As more cruise companies adopt remote Bluetooth technology, so too the competition to make the resulting wristbands a genuine style statement is fierce, with some presenting like designer smart watches and others able to be worn as medallions around the neck.
Virgin Voyages’ The Band takes the prize for the most fashion-forward design, with a 100 per cent recycled ocean plastic casing, funky woven rope band and a mini metal anchor as a clasp.
X is for X-treme
OK, bear with us on this one. The move towards maximising the onboard offering has seen cruise ships taking to the water with everything from go-kart racing tracks to water parks fitted into them.
The evolution of the quaint slippery slides that used to be positioned at the edge of pools to provide thrills in the ’60s and ’70s, today’s extreme inclusions are designed for maximum entertainment and thrills.
Water slides have become the benchmark of a ship’s worth when it comes to thrills and spills, and it’s a trend most cruise companies have recognised and are scrambling to cater to, with the likes of Royal Caribbean adding a 243-metre-long ‘aqua coaster‘ to its Navigator of the Seas ship (with nearly two dozen giant water slides added to its ships in the past five years) and MSC including giant water-slide parks on every ship it has launched since 2017.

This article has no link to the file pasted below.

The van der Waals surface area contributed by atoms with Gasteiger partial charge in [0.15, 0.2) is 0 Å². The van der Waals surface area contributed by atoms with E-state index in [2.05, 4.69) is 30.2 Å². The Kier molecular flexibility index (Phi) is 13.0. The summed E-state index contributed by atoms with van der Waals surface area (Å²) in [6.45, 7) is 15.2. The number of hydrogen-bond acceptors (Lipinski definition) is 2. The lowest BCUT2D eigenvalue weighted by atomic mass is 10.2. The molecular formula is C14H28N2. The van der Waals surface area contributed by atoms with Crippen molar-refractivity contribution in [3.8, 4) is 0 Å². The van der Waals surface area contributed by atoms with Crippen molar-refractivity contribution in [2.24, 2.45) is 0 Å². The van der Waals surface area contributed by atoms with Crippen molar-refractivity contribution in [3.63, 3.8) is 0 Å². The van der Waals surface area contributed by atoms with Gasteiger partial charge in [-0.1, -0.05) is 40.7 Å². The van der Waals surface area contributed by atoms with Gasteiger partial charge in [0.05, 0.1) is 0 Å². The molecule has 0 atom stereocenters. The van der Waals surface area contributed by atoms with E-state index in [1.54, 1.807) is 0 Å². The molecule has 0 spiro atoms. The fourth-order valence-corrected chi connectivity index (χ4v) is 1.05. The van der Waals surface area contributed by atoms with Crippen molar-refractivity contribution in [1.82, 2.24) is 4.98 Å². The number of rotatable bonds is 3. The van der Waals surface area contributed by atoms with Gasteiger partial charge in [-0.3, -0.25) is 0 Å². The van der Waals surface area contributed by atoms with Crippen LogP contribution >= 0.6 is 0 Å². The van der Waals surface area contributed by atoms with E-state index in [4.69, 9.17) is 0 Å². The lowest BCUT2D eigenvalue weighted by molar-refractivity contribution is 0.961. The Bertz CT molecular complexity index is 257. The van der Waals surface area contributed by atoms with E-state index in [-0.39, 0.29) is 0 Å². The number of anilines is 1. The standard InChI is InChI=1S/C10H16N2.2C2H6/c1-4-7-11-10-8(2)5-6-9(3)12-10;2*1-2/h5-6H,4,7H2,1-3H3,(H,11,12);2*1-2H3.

Year of cruising
Excuse us if we tempt fate and make a bold prediction here, but we are calling it: 2023 is set to be the Year of Cruising. Yes, we went there, influenced by the fact that Australians’ renowned love of taking to the high seas – cocktail in hand – doesn’t seem to have been diminished by the recent pandemic’s dry-docking of the industry.
Far from it, in fact, if the buzz within the industry and the forward bookings are anything to go by. And there are plenty of launches on the horizon next year to lure new cruisers to the ranks too, including Seabourn’s expedition class Seabourn Pursuit launching in April with a debut itinerary including Iceland and Greenland; Princess Cruises revealing its new Sphere class; Royal Caribbean debuting Icon of the Seas in the second half of the year; and Celebrity Cruises adding the fourth ship to its Edge-class fleet with the arrival of Celebrity Ascent.
Z is for Zodiac
Zodiacs, which were created in 1896 by the Zodiac boat company, are used for transporting luggage and transferring passengers to shore. While Zodiacs come in different shapes and sizes, the one thing they have in common is they are inflatable.
Smaller ships, especially those that specialise in adventure and expedition cruising, use Zodiacs to provide the same service that tenders provide for large cruise ships. The sturdy inflatable rafts may be deployed to take you through wetlands on a bird-watching tour or for ease of navigating around chunks of floating ice in Antarctica.
Having just come back from a Kimberley cruise, I would definitely say it’s a ‘must add to your bucket list’ cruise! I went with Diversity Charters (https://diversitycharters.com.au/) and would be happy to recommend them to anyone looking for a luxury, small boat experience.